Title: EDGE OF LIFE
Genre: YA Magical Realism
Word Count: 71000
Sixteen year old, Pippa Knightly, has low expectations of her new life after her mother's death, but after a freak accident she dreams of a mysterious, stunningly attractive boy, Joshua, and on awakening, is disturbed to find the dreams and reality merging in a way that makes her question her own sanity. Particularly when she reads in a newspaper archive that he was murdered alongside his family two years ago, by his father. Drawn inexorably to him, Pippa slowly begins to learn the truth about Joshua, and the danger them being together brings to them both. Most girls, at this point, would run a mile, but Pippa isn't most girls. Instead, she realises that murder doesn't necessarily mean you're dead, and throws herself into hunting for Joshua's real killer, to clear his fathers name. However, being with Joshua and hunting killers come at a price, one she has to decide if she is prepared to pay.
The distance between me and the ground was about five feet I guess. Okay, I’d fallen further than that in the past and survived. Admittedly, on previous tumbles I hadn’t had four stomping hooves to avoid.
‘You nervous?’ I heard Ben call.
I turned to look at him as he sauntered across the yard, his ruffled golden hair flopping into his face over his sky blue eyes. A girl looked over a rustic stable door, admiring his muscles as they bulged through his tight fitting grey top. It was hard to believe he was related to me.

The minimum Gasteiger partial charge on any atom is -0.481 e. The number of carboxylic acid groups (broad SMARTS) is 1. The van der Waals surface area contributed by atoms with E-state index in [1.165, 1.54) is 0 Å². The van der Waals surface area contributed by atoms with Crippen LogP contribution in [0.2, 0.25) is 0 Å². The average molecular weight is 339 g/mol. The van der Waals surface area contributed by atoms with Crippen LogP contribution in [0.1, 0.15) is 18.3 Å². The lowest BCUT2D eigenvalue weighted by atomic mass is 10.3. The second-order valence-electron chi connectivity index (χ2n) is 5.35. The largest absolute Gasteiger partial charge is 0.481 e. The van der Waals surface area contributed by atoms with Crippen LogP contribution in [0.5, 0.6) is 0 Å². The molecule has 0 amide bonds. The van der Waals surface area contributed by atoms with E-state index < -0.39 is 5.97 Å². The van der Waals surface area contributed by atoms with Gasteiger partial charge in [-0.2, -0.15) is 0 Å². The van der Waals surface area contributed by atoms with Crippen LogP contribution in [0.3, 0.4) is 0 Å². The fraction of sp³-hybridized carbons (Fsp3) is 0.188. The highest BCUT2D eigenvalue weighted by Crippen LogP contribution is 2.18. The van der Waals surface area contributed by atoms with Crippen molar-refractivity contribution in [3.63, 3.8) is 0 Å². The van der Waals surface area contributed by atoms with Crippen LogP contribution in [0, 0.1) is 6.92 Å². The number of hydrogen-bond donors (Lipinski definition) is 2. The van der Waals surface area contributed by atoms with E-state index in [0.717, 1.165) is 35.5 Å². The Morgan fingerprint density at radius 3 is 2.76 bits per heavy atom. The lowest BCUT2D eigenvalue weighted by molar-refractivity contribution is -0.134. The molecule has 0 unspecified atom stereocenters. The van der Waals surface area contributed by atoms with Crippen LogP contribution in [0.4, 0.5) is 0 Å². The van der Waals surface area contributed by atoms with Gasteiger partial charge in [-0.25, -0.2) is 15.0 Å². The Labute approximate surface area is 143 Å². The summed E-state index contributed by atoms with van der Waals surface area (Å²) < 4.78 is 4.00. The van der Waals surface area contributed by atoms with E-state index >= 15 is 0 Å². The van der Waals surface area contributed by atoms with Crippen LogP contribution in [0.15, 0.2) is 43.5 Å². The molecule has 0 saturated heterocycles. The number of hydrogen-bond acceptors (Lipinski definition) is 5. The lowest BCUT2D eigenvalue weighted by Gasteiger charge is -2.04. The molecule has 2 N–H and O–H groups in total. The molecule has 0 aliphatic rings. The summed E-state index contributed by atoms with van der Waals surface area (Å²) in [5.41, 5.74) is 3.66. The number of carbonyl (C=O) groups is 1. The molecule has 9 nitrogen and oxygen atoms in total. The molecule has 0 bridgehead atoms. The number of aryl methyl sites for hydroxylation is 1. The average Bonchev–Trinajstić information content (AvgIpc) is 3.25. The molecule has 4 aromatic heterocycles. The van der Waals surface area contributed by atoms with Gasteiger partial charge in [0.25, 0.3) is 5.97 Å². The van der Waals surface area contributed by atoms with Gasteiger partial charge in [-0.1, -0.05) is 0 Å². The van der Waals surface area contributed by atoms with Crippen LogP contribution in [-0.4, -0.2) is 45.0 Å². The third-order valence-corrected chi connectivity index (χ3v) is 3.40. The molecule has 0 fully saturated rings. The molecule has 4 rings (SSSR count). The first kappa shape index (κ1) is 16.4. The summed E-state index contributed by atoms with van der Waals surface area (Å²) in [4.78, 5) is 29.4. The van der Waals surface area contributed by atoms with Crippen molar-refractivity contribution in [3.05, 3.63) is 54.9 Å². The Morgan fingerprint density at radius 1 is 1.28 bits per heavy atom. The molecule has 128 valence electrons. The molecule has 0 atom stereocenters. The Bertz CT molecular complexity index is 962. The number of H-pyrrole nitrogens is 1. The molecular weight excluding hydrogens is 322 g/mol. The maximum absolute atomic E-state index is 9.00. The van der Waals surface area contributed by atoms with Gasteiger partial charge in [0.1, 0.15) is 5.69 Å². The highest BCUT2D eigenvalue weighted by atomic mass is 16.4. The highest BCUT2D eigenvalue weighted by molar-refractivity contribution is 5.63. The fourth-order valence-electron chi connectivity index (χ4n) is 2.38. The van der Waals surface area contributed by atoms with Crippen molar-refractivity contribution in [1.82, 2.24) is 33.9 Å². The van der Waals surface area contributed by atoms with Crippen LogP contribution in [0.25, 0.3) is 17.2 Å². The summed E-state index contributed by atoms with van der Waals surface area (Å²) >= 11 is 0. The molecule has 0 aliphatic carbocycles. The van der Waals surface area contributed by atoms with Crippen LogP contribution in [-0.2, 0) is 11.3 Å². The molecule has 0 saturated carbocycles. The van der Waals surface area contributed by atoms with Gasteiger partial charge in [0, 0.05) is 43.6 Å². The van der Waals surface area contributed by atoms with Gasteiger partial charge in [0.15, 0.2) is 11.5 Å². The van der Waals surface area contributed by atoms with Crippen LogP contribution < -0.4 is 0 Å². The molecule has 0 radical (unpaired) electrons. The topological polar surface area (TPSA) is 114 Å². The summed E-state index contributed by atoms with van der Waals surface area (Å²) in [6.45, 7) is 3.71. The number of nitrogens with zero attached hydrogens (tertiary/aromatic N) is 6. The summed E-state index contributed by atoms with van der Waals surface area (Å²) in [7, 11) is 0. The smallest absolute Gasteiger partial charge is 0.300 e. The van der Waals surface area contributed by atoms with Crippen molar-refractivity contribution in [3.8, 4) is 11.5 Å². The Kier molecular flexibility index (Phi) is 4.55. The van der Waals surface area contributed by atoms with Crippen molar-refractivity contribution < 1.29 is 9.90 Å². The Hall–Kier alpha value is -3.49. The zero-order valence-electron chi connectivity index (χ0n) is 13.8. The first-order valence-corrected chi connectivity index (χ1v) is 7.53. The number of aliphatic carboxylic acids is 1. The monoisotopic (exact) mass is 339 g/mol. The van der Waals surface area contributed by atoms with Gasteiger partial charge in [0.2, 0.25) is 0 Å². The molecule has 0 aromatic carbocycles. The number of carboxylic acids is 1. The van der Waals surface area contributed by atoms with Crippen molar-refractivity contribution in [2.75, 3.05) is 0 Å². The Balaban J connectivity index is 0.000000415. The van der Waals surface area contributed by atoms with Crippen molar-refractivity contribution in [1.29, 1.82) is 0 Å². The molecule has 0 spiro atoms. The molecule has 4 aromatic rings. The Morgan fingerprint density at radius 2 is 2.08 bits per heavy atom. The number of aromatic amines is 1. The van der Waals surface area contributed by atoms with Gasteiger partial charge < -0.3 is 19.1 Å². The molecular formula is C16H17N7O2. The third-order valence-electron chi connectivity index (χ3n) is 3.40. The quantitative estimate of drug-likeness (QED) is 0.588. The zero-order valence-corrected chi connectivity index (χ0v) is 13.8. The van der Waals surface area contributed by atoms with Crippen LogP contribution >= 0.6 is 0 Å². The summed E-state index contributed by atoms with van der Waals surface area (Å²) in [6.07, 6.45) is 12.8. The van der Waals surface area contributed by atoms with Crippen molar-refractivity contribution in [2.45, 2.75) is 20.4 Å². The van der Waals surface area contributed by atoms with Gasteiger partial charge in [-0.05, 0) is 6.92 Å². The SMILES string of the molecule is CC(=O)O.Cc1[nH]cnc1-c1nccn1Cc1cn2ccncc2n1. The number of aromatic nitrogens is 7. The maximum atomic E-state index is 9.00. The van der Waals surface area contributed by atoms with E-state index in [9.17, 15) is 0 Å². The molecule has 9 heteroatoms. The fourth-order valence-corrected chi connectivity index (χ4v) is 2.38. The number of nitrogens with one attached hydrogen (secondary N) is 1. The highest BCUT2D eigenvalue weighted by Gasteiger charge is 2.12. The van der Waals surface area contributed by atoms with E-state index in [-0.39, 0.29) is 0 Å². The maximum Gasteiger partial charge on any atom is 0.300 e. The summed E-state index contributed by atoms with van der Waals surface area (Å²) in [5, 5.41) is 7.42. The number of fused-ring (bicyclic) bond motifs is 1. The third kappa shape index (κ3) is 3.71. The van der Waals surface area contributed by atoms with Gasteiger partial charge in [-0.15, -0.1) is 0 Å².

‘No,’ I replied, trying to sound defiant. Why people around here considered this was fun was beyond me? Horses have their own minds, or did people not realise that?
‘I’ll look after you,’ he said, smiling. He squeezed my hand.
‘It’s supposed to be me looking after you. I’m the older one, remember?’
‘Age is just a number,’ he replied.
Despite his reassurances the churning knots in my stomach were getting tighter. Thank God I hadn’t had any breakfast this morning, otherwise it would definitely be making a second appearance.
‘It could be worse,’ he said. ‘It could’ve been raining.’
I looked up at the sky. It was cloudy as per usual. Typical British weather. Something I still wasn’t used to.
‘Hurry up, Ben,’ Dad called. He was waiting with the rest of the group. ‘You’re holding us all up.’
‘Smile,’ Ben instructed as he jogged back across the muddy concrete and effortlessly leapt onto his horse.